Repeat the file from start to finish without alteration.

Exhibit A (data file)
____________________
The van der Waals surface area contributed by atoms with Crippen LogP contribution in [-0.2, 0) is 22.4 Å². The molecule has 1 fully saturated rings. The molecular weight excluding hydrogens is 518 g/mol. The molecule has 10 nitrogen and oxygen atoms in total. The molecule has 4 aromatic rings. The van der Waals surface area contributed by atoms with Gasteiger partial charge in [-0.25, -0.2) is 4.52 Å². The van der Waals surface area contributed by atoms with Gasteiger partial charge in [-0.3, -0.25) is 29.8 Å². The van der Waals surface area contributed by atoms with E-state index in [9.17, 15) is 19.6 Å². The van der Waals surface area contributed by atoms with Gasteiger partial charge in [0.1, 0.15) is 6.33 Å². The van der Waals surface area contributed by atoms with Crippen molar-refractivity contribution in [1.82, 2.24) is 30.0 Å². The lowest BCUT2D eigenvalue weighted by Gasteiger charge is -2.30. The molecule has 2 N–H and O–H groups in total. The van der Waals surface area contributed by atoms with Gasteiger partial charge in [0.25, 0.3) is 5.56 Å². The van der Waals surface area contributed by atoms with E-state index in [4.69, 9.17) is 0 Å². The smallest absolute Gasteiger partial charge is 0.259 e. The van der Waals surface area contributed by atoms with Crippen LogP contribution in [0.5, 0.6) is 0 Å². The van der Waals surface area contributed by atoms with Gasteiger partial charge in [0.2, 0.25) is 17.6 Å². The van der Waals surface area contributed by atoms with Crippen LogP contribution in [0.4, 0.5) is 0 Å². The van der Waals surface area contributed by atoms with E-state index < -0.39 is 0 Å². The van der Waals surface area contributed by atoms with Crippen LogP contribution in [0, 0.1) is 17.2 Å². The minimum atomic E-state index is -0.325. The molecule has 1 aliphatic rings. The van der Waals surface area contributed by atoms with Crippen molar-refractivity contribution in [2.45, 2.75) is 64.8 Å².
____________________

The van der Waals surface area contributed by atoms with Crippen LogP contribution in [-0.2, 0) is 22.4 Å². The molecule has 1 fully saturated rings. The molecular weight excluding hydrogens is 518 g/mol. The molecule has 10 nitrogen and oxygen atoms in total. The molecule has 4 aromatic rings. The van der Waals surface area contributed by atoms with Gasteiger partial charge in [-0.25, -0.2) is 4.52 Å². The van der Waals surface area contributed by atoms with Gasteiger partial charge in [-0.3, -0.25) is 29.8 Å². The van der Waals surface area contributed by atoms with E-state index in [9.17, 15) is 19.6 Å². The van der Waals surface area contributed by atoms with Gasteiger partial charge in [0.1, 0.15) is 6.33 Å². The van der Waals surface area contributed by atoms with Crippen molar-refractivity contribution in [1.82, 2.24) is 30.0 Å². The lowest BCUT2D eigenvalue weighted by Gasteiger charge is -2.30. The molecule has 2 N–H and O–H groups in total. The van der Waals surface area contributed by atoms with Gasteiger partial charge in [0.25, 0.3) is 5.56 Å². The van der Waals surface area contributed by atoms with E-state index in [4.69, 9.17) is 0 Å². The smallest absolute Gasteiger partial charge is 0.259 e. The van der Waals surface area contributed by atoms with Crippen LogP contribution in [0.5, 0.6) is 0 Å². The van der Waals surface area contributed by atoms with Gasteiger partial charge in [0.2, 0.25) is 17.6 Å². The van der Waals surface area contributed by atoms with Crippen LogP contribution in [0.4, 0.5) is 0 Å². The van der Waals surface area contributed by atoms with E-state index < -0.39 is 0 Å². The van der Waals surface area contributed by atoms with Crippen LogP contribution in [0, 0.1) is 17.2 Å². The minimum atomic E-state index is -0.325. The molecule has 1 aliphatic rings. The van der Waals surface area contributed by atoms with Crippen molar-refractivity contribution in [2.45, 2.75) is 64.8 Å².